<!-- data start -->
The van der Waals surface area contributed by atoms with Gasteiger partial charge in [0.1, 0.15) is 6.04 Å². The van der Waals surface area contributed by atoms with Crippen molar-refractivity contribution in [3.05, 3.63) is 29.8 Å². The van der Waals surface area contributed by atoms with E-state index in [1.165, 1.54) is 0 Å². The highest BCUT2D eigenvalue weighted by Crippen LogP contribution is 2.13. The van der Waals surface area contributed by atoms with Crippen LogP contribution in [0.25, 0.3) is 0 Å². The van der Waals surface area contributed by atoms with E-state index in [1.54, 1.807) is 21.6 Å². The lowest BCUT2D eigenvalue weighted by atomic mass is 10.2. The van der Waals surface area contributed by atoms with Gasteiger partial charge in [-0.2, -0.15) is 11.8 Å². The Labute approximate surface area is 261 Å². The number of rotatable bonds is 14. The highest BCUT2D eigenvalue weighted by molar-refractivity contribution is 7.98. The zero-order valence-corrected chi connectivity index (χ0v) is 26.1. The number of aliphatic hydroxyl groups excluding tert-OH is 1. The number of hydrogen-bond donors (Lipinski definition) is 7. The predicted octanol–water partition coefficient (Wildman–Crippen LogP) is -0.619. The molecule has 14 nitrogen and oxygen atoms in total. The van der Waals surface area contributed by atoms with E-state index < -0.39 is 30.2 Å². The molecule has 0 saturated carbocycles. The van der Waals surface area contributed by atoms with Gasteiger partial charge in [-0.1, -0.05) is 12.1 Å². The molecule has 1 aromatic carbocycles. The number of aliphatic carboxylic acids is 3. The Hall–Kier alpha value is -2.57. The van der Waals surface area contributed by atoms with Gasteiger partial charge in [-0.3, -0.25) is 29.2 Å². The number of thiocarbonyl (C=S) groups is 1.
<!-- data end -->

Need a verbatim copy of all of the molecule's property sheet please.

The van der Waals surface area contributed by atoms with Gasteiger partial charge in [0.1, 0.15) is 6.04 Å². The van der Waals surface area contributed by atoms with Crippen molar-refractivity contribution in [3.05, 3.63) is 29.8 Å². The van der Waals surface area contributed by atoms with E-state index in [1.165, 1.54) is 0 Å². The highest BCUT2D eigenvalue weighted by Crippen LogP contribution is 2.13. The van der Waals surface area contributed by atoms with Crippen LogP contribution in [0.25, 0.3) is 0 Å². The van der Waals surface area contributed by atoms with E-state index in [1.54, 1.807) is 21.6 Å². The lowest BCUT2D eigenvalue weighted by atomic mass is 10.2. The van der Waals surface area contributed by atoms with Gasteiger partial charge in [-0.2, -0.15) is 11.8 Å². The Labute approximate surface area is 261 Å². The number of rotatable bonds is 14. The highest BCUT2D eigenvalue weighted by molar-refractivity contribution is 7.98. The zero-order valence-corrected chi connectivity index (χ0v) is 26.1. The number of aliphatic hydroxyl groups excluding tert-OH is 1. The number of hydrogen-bond donors (Lipinski definition) is 7. The predicted octanol–water partition coefficient (Wildman–Crippen LogP) is -0.619. The molecule has 14 nitrogen and oxygen atoms in total. The van der Waals surface area contributed by atoms with E-state index < -0.39 is 30.2 Å². The molecule has 0 saturated carbocycles. The van der Waals surface area contributed by atoms with Gasteiger partial charge in [-0.1, -0.05) is 12.1 Å². The molecule has 1 aromatic carbocycles. The number of aliphatic carboxylic acids is 3. The Hall–Kier alpha value is -2.57. The van der Waals surface area contributed by atoms with Gasteiger partial charge in [-0.3, -0.25) is 29.2 Å². The number of thiocarbonyl (C=S) groups is 1.